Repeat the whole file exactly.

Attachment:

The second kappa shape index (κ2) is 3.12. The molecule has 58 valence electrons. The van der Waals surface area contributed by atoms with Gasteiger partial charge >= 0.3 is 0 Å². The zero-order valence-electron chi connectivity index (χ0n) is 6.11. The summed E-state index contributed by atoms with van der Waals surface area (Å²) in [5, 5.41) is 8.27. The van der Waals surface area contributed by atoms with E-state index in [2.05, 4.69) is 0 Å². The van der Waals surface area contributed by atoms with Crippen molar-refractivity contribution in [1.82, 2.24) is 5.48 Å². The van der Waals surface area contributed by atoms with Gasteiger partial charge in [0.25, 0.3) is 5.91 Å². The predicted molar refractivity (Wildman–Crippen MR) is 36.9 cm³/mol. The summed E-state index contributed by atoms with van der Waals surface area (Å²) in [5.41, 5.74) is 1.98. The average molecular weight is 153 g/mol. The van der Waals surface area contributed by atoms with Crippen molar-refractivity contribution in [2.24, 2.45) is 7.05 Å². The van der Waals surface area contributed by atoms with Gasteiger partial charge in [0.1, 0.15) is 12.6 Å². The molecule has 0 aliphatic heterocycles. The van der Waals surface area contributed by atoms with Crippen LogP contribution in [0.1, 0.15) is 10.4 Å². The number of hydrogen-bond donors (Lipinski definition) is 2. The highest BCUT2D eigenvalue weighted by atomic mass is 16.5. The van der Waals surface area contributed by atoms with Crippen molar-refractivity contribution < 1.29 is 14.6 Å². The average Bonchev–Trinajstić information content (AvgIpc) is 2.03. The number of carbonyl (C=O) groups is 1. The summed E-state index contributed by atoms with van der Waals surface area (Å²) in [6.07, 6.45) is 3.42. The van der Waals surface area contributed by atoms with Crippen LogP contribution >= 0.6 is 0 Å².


The second kappa shape index (κ2) is 3.12. The molecule has 58 valence electrons. The van der Waals surface area contributed by atoms with Gasteiger partial charge >= 0.3 is 0 Å². The zero-order valence-electron chi connectivity index (χ0n) is 6.11. The summed E-state index contributed by atoms with van der Waals surface area (Å²) in [5, 5.41) is 8.27. The van der Waals surface area contributed by atoms with E-state index in [2.05, 4.69) is 0 Å². The van der Waals surface area contributed by atoms with Crippen molar-refractivity contribution in [1.82, 2.24) is 5.48 Å². The van der Waals surface area contributed by atoms with Gasteiger partial charge in [0.25, 0.3) is 5.91 Å². The predicted molar refractivity (Wildman–Crippen MR) is 36.9 cm³/mol. The summed E-state index contributed by atoms with van der Waals surface area (Å²) in [5.41, 5.74) is 1.98. The average molecular weight is 153 g/mol. The van der Waals surface area contributed by atoms with Crippen molar-refractivity contribution in [2.24, 2.45) is 7.05 Å². The van der Waals surface area contributed by atoms with Gasteiger partial charge in [0.1, 0.15) is 12.6 Å². The molecule has 0 aliphatic heterocycles. The van der Waals surface area contributed by atoms with Crippen LogP contribution in [0.1, 0.15) is 10.4 Å². The number of hydrogen-bond donors (Lipinski definition) is 2. The highest BCUT2D eigenvalue weighted by atomic mass is 16.5. The van der Waals surface area contributed by atoms with Crippen molar-refractivity contribution < 1.29 is 14.6 Å². The average Bonchev–Trinajstić information content (AvgIpc) is 2.03. The number of carbonyl (C=O) groups is 1. The summed E-state index contributed by atoms with van der Waals surface area (Å²) in [6.07, 6.45) is 3.42. The van der Waals surface area contributed by atoms with Crippen LogP contribution >= 0.6 is 0 Å².